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To: x1stcav

The Mob and Cartels will undercut the legal dope, just like they do with the cigarette smuggling in the high tax States. Gov. Hegenpooper better not count on that cash yet.


6 posted on 05/11/2013 4:46:33 AM PDT by DAC21
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To: Responsibility2nd

What I wonder is what happens to the people that are impaired by this now legal drug and drive.

Unless I’m mistaken there are no roadside tests that can be given to show that someone is high when they are driving erratically or when they are involved in an accident. It’s not like drunk driving where you can get a breathalyzer or BAC done quickly.

So are there going to be some new laws about driving while under the influence of marijuana? I mean I realize it goes on all the time anyway, but if it’s now legal I think it opens society up to a lot of new users or ones that use with greater frequency since it’s legal. Maybe I’m wrong, but I see problems with more people driving impaired.


7 posted on 05/11/2013 4:53:58 AM PDT by leapfrog0202 ("the American presidency is not supposed to be a journey of personal discovery" Sarah Palin)
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To: Responsibility2nd

At one point in recent history I honestly believed that Colorado was becoming a viable, sensible entity.

Today, it has committed suicide and is closer in identity to California.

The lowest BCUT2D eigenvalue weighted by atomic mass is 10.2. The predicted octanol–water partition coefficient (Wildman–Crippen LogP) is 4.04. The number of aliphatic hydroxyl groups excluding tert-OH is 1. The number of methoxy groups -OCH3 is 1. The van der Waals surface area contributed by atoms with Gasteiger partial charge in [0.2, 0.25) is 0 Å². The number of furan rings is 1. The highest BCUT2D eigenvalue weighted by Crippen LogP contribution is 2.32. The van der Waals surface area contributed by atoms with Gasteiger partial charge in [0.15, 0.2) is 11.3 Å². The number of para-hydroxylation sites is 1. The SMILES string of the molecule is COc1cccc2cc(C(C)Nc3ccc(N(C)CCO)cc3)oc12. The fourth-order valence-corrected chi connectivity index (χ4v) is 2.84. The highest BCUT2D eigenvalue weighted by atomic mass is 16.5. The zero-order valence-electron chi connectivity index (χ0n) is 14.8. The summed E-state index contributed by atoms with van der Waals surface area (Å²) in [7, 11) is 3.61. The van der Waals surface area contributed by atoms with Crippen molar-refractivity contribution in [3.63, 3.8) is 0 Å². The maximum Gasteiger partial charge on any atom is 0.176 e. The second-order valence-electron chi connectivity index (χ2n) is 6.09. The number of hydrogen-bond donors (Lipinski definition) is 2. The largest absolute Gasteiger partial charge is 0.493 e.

8 posted on 05/11/2013 4:54:05 AM PDT by IbJensen (Liberals are like Slinkies, good for nothing, but you smile as you push them down the stairs.)
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To: Aevery_Freeman

Do you think that the “War on(some)Drugs” didn’t increase the size and power of government?

~~~~~~~~~~~~~~~~~~~~~~~~~~~~~~~~~~~~~~~~~~~~`

Of course. But freedom and liberty demand a government that is able to combat the tyranny of illegal drugs and the social ills they bring.

While liberals may want “Excise taxes and fees” as they increase the dope-smoking welfare state; conservatives are happy with fines and even jail sentences for these dangerous behaviors.


9 posted on 05/11/2013 5:02:30 AM PDT by Responsibility2nd (NO LIBS. This Means Liberals and (L)libertarians! Same Thing. NO LIBS!!)
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To: Responsibility2nd

A 25% tax?

I hope they have good luck in collecting that.
After all, the Mary Jane sellers and growers didn’t pay much attention to laws before it became legal.


10 posted on 05/11/2013 5:02:50 AM PDT by DH (Once the tainted finger of government touches anything the rot begins)
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To: FES0844

Cigarette smoke BAD. Marijuana smoke GOOD.

Dachshunds bad.......pit bulls good.

People who immigrate to our country legally bad......Illegal entry into our country good.

And, it goes on and on and on.


11 posted on 05/11/2013 5:06:07 AM PDT by DH (Once the tainted finger of government touches anything the rot begins)
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To: DH

Good luck telling the family of someone who was decapitated at work by someone who was high as a kite.

I smell lawsuits coming out the wazoo.


12 posted on 05/11/2013 5:17:02 AM PDT by EQAndyBuzz (The reason we own guns is to protect ourselves from those wanting to take our guns from us.)
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To: EQAndyBuzz
Good luck telling the family of someone who was decapitated at work by someone who was high as a kite.